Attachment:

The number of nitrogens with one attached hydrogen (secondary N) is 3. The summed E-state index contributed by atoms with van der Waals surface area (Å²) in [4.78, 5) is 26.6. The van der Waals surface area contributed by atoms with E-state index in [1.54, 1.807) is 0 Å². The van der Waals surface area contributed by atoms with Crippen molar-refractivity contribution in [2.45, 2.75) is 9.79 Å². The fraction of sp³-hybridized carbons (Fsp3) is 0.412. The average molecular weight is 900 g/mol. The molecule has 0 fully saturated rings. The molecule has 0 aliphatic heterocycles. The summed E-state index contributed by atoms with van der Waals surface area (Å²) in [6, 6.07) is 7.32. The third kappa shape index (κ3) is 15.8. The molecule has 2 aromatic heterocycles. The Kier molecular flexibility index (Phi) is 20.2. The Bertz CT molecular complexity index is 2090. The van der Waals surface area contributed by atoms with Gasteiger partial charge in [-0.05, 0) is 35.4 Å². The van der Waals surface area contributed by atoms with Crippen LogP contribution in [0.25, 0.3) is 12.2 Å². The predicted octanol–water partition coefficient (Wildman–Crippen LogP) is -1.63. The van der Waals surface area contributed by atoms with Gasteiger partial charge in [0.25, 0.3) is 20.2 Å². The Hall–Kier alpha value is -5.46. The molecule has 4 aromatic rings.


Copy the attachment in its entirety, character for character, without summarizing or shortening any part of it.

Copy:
The number of nitrogens with one attached hydrogen (secondary N) is 3. The summed E-state index contributed by atoms with van der Waals surface area (Å²) in [4.78, 5) is 26.6. The van der Waals surface area contributed by atoms with E-state index in [1.54, 1.807) is 0 Å². The van der Waals surface area contributed by atoms with Crippen molar-refractivity contribution in [2.45, 2.75) is 9.79 Å². The fraction of sp³-hybridized carbons (Fsp3) is 0.412. The average molecular weight is 900 g/mol. The molecule has 0 fully saturated rings. The molecule has 0 aliphatic heterocycles. The summed E-state index contributed by atoms with van der Waals surface area (Å²) in [6, 6.07) is 7.32. The third kappa shape index (κ3) is 15.8. The molecule has 2 aromatic heterocycles. The Kier molecular flexibility index (Phi) is 20.2. The Bertz CT molecular complexity index is 2090. The van der Waals surface area contributed by atoms with Gasteiger partial charge in [-0.05, 0) is 35.4 Å². The van der Waals surface area contributed by atoms with Crippen LogP contribution in [0.25, 0.3) is 12.2 Å². The predicted octanol–water partition coefficient (Wildman–Crippen LogP) is -1.63. The van der Waals surface area contributed by atoms with Gasteiger partial charge in [0.25, 0.3) is 20.2 Å². The Hall–Kier alpha value is -5.46. The molecule has 4 aromatic rings.